I highly recommend this one as much as the previous anthology just so that you can get a taste of these authors' writing (if you haven't read them before.) Or if you have read and loved them previously you'll enjoy something a little different. Yet with their same style and a bit of their #ownvoices mixed into their story.

Honestly not every story was a 5 star read... BUT I did enjoy every story! Only two were slightly disappointing as they felt more slice of life than a true story. I feel like I got to know a bit more about lesser known Asian cultures plus the touch of diversity in some of the stories is great. Because I didn't feel a lull in my reading experience with Hungry Hearts I decided to round up my rating! It's rare to find anthologies that are relatable,and quality across every short story.

Why should you jump at reading Hungry Hearts?

-Rain by Sangu Mandanna - ❤️❤️❤️❤️
A story about grief and how food connects us no matter how different we are. Loved her bi-racial parents!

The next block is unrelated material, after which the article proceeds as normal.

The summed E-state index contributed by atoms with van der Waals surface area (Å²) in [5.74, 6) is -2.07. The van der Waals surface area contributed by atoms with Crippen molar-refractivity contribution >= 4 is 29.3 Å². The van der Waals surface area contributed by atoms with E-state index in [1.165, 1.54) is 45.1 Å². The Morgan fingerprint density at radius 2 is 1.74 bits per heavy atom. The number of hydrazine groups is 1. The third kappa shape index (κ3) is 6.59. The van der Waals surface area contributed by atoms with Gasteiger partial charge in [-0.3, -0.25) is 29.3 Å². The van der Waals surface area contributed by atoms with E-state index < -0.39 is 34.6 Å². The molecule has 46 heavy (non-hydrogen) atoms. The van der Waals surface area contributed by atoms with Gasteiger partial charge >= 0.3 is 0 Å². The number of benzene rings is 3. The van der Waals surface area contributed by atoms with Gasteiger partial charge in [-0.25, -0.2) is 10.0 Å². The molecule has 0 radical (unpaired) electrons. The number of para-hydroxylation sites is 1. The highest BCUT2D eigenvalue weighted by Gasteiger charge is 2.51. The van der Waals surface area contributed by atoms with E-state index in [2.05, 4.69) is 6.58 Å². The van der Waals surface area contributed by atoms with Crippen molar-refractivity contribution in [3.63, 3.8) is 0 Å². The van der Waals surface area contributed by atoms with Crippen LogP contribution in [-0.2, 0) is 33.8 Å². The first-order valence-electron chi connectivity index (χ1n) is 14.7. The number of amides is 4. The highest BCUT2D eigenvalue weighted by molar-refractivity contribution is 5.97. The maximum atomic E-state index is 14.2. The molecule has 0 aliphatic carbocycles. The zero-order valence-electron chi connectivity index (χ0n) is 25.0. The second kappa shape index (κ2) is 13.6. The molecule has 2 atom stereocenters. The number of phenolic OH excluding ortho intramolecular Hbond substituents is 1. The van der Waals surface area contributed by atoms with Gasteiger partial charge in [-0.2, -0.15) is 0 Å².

-Kings and Queens by Elsie Chapman - ❤️❤️❤️❤️❤️
This was quite good... totally unexpected and fun twist to Chinese culture. I did guess who made the call but I loved it anyway.

-The Grand Ishq Adventure by Sandhya Menon - ❤️❤️❤️❤️❤️
I knew from the start how this would end but I just loved her thoughtful experiment and advice. Love was just a single part of who she was as a larger individual. Loved it!

-Sugar and Spite by Rin Chupeco - ❤️❤️❤️❤️❤️
Nothing really happens in this story. It’s a rundown of the most enchanting character you’ll ever meet! A grandma who you’d want for your very own. And a heritage to crow over. Very Rin Chupeco.

-Moments to Remember by Adi Alsaid - ❤️❤️❤️❤️
The end was a little wandering hence the rating. But I really enjoyed the mental health journey and how food and friendship helped him.

-The Slender One by Caroline Tung Richmond - ❤️❤️❤️❤️❤️